Sanuk is a great brand. I try to be cautious in reading too much into the comments in the 10Q and conference call because you don’t get the whole story there. Yet some of the comments, as you will have noticed, leave me a bit concerned. I will look forward to better news in future quarters.

 

 

4 replies
  1. Geoff Fisher
    Geoff Fisher says:

    No kidding Jeff – do they (Decker) really know what they are doing with this particular brand? Do they know what they bought. Is there enough continuity and succession in place to insure the survival of the acquisition and climb from there. This is actually an oustanding subculture brand within core surf which makes it even more difficult. I am already seeing it get diluted in channels like the Military Exchanges. While the Military Exchange System is a fabulous channel – even an “advantaged” channel in this economy (I know. I own it for surf/sup hardlines and accessories) was it a downmarket move for Sanuk?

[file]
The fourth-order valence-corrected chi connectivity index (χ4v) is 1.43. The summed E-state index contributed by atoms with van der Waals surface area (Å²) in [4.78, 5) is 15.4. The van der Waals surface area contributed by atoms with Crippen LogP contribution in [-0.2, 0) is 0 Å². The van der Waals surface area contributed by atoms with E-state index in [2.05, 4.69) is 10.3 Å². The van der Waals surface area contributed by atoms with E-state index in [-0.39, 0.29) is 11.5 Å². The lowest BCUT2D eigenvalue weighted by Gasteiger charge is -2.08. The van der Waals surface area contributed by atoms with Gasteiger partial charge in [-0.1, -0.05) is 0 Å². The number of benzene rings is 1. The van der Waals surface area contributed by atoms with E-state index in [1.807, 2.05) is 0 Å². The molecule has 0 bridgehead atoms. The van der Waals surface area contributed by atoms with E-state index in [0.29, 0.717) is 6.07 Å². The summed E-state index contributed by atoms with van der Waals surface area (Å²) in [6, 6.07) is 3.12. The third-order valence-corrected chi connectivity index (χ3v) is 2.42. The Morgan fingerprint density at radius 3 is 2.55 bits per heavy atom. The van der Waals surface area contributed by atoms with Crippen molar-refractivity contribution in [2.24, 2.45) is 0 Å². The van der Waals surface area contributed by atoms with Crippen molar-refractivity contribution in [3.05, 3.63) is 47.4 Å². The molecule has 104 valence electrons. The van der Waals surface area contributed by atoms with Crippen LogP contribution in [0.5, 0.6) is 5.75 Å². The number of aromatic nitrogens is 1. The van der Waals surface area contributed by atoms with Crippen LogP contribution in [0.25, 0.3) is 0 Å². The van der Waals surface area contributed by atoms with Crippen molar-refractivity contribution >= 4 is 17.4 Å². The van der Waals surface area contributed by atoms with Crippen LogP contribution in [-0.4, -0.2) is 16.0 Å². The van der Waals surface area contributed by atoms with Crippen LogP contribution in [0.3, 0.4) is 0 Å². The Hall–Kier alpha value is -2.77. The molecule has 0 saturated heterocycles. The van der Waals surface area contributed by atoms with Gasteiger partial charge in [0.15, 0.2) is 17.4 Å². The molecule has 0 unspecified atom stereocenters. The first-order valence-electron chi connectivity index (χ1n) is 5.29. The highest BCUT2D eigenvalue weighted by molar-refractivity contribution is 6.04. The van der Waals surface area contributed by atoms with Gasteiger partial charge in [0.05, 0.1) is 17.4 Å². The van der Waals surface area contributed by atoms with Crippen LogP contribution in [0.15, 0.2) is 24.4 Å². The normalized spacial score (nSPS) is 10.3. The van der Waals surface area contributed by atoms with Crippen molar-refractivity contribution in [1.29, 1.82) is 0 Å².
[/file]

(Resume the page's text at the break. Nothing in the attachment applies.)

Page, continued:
• jeff
      jeff says:

      Hi Geoff,
      I’m really afraid they don’t know. Some of their comments were just scary. What I understand is that they’ve mostly gotten rid of the managers who did understand the brand. Well, it’s not like this is unusual but I hate to see it happen.

      Thanks for the comment.
      J.

    • jeff
      jeff says:

      Simple, obvious, straight forward, effective, risk lowering and by the way you probably don’t have a choice. Why is this so hard?

      J.